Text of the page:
Healing Herbs: Barberry

    Barberry (berberis vulgaris) is a shrub that is native to  Europe but is cultivated in North America .  Many grow it simply as an attractive hedge, but it does have traditional healing properties.  The bark and roots are used as a kidney tonic.  It is also useful for back pain and other pains.  It is used to treat digestive problems including heartburn, indigestion and gallbladder disease.  It is also helpful in treating hepatitis.  Barberry decreases heart rate and slows breathing.  It is a good immune system booster. 
     Externally, it is used to treat infections, parasites and skin problems including eczema.  It is often recommended for yeast and bladder infections.   Eye drops made from barberry reduce bloodshot eyes (Murine eye drops contain the active chemical in barberry, berberine).
  The ancient Egyptians used a mixture or barberry and fennel seed to fight plague.


Great Men of Science and Religion: Bacon

    Sir Francis Bacon (1561-1626) was primarily a philosopher, but is known for creating the scientific method of learning through experimentation.  He was also a scientist, lawyer and statesman.   He served as Attorney General of England.  Many believe that he was the true author of the plays attributed to Shakespeare since Bacon had the background and education needed for the great knowledge of history, philosophy and languages displayed in Shakespeare’s plays that Shakespeare did not have.  
    His primary goals in life were to: discover truth, serve his country, serve the church.  He completely rejected atheism as a philosophy that lacked depth and, therefore, could not find truth.  He felt that anyone who studied nature deeply and honestly had to conclude that God existed.  He is also known for the phrase: “Knowledge is power” and his book on his idea of utopia called “The New Atlantis”.  In it, he expressed a desire for a land where slavery did not exist, women had more rights and the idea of separation of church and state.  Many today don’t understand how a man of faith could be in favor of separation of church and state, but Bacon understood this to mean that the state would not establish an official state religion and the state would treat all churches, religions and their members equally, which is the correct interpretation, not as it has become today where all mention of religion is banned from public schools and many other state activities.


Evil Against Evil is still Evil

    A lot of people today, Including many who call themselves Christians, believe that evil acts against those that are evil are justified and good.  That killing abortion doctors is acceptable because they think abortion is evil.  That beating or even killing gays is acceptable because homosexuality is evil (not so much in this country now, but still very true in Jamaica, Saudi Arabia, Iraq, Iran and a few other countries).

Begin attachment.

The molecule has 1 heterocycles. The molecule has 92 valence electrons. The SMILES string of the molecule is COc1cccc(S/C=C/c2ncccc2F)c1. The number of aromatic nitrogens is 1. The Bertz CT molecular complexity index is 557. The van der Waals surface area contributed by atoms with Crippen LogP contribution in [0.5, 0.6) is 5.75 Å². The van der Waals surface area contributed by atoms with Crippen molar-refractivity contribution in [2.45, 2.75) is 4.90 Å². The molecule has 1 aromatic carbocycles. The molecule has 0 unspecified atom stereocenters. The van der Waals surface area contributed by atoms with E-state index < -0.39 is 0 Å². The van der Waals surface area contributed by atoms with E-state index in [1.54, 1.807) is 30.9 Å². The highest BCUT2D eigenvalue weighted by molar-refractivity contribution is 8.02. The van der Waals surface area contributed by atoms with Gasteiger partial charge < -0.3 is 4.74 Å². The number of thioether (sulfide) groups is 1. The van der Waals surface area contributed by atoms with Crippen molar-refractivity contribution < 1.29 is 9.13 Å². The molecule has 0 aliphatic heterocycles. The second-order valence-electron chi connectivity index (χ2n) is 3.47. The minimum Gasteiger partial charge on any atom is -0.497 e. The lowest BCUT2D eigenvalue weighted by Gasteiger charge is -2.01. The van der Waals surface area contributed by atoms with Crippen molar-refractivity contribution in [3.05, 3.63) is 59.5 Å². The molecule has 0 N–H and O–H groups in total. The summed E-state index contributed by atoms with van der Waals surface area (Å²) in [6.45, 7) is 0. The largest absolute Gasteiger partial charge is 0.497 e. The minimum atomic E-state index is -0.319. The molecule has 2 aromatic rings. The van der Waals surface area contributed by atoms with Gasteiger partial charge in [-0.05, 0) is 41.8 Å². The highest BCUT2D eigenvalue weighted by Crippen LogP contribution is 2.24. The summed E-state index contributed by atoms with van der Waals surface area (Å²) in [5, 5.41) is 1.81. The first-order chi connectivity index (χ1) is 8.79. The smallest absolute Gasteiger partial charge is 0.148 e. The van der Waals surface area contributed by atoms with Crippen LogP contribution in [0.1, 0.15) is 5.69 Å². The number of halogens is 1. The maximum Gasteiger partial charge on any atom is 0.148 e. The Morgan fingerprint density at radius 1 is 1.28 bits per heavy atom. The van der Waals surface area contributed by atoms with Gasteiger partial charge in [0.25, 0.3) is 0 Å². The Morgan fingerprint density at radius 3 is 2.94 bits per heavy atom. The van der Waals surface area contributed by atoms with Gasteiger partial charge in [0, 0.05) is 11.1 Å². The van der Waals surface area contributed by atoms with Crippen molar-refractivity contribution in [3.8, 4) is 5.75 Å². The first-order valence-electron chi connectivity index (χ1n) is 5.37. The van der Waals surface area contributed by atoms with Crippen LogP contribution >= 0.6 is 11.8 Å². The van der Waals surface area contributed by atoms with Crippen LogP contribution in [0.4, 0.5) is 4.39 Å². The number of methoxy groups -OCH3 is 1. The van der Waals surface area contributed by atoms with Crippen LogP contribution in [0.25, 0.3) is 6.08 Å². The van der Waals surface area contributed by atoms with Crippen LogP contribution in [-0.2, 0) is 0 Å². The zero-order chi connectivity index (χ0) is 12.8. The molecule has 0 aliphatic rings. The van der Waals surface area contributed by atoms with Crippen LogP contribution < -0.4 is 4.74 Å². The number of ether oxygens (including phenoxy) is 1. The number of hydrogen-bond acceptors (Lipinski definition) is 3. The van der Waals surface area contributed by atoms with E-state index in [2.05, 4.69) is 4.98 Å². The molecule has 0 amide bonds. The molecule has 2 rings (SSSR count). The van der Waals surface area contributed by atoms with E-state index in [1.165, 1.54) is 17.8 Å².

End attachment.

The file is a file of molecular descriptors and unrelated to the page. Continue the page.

Jesus never taught that such behavior was good, or even acceptable.  He taught that we should love everyone and not judge others.  It’s a very simple and easily understood teaching.  And the other great prophets such as Buddha and Zoroaster taught the same.  
    An evil act against someone you think is evil is still an evil act.  I remember once when I was a kid and the cold war was very strong, Kruschev, the leader of the U. S. S. R. was considered by many Americans to be a very evil person, I said once when they were talking about him on the news “I wish he was dead.”  My mother scolded me and said that I should never wish that anybody was dead, no matter who they were.  My mother was not a highly educated or intelligent women, but even she knew that simple truth:
evil acts are not justified because the person you are doing them too is evil according to your personal beliefs or the beliefs of your church or some other group you belong to.  Even wishing evil against someone else because you believe that person is evil, is not justified.  Feel free, however, to wish that that person becomes enlightened and learns the error of his/her ways.


On the Good Shepherd

We have all heard the parable of the good Shepherd and how he goes after the lost sheep.  Some misunderstand this.  They think that no matter how far they stray, no matter how lost they get, Jesus, the angels and the other Beings of Light are going to rescue them.  Sadly, that is simply not true.  The good shepherd only goes so far looking for the lost sheep then gives up.  The same is true with attempts to redeem the fallen.  The Beings of Light want to save everyone, but they are aware that there are those who simply cannot be saved and to try is to waste time and effort that could be spent on those who can be redeemed.  
    This sounds callous to some, including many who have studied spirituality in some form.  But the spiritual teachers have to be practical if they are going to be effective.  Just like medical triage on a battle field has to decide which of the wounded can possibly be saved and concentrate on treating them rather then treating those who can not possibly be saved, the Beings of Light have to make the decision to save those who can be saved meaning:

  • Those who haven’t become so entrenched in materialism that there is no possibility of convincing them that a spiritual world or an afterlife exists
  • Those who haven’t already lost their soul because of committing major crimes like murder or enough lesser crimes *  that their soul has given up on them and departed.

That second one requires a little explanation because many don’t know such a thing can happen.  They equate the soul with the spirit and thing that since a person cannot exist without a spirit, a person cannot exist without a soul.  That is simply not true.  Your soul is not your property, you don’t own it and it can, and does, leave people and returns to heaven without them.

* by crimes in this statement, I mean breaking God’s law not man’s law.